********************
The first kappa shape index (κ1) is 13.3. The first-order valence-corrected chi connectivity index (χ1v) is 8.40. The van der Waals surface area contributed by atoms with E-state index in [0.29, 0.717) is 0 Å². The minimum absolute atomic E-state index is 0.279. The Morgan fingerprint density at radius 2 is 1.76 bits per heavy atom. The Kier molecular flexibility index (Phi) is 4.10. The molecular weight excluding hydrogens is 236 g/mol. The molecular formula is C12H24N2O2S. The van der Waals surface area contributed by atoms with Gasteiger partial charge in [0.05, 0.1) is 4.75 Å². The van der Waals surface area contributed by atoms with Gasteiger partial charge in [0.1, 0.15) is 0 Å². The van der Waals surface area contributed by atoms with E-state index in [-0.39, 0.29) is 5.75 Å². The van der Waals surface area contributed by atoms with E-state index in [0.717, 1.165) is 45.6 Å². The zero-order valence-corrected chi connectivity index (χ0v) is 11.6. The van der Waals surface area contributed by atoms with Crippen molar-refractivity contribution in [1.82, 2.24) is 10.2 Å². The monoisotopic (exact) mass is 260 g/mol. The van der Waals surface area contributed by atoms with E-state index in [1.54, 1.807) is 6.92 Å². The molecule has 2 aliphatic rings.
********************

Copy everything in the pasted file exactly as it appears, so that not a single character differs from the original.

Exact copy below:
The first kappa shape index (κ1) is 13.3. The first-order valence-corrected chi connectivity index (χ1v) is 8.40. The van der Waals surface area contributed by atoms with E-state index in [0.29, 0.717) is 0 Å². The minimum absolute atomic E-state index is 0.279. The Morgan fingerprint density at radius 2 is 1.76 bits per heavy atom. The Kier molecular flexibility index (Phi) is 4.10. The molecular weight excluding hydrogens is 236 g/mol. The molecular formula is C12H24N2O2S. The van der Waals surface area contributed by atoms with Gasteiger partial charge in [0.05, 0.1) is 4.75 Å². The van der Waals surface area contributed by atoms with Gasteiger partial charge in [0.1, 0.15) is 0 Å². The van der Waals surface area contributed by atoms with E-state index in [-0.39, 0.29) is 5.75 Å². The van der Waals surface area contributed by atoms with E-state index in [0.717, 1.165) is 45.6 Å². The zero-order valence-corrected chi connectivity index (χ0v) is 11.6. The van der Waals surface area contributed by atoms with Crippen molar-refractivity contribution in [1.82, 2.24) is 10.2 Å². The monoisotopic (exact) mass is 260 g/mol. The van der Waals surface area contributed by atoms with E-state index in [1.54, 1.807) is 6.92 Å². The molecule has 2 aliphatic rings.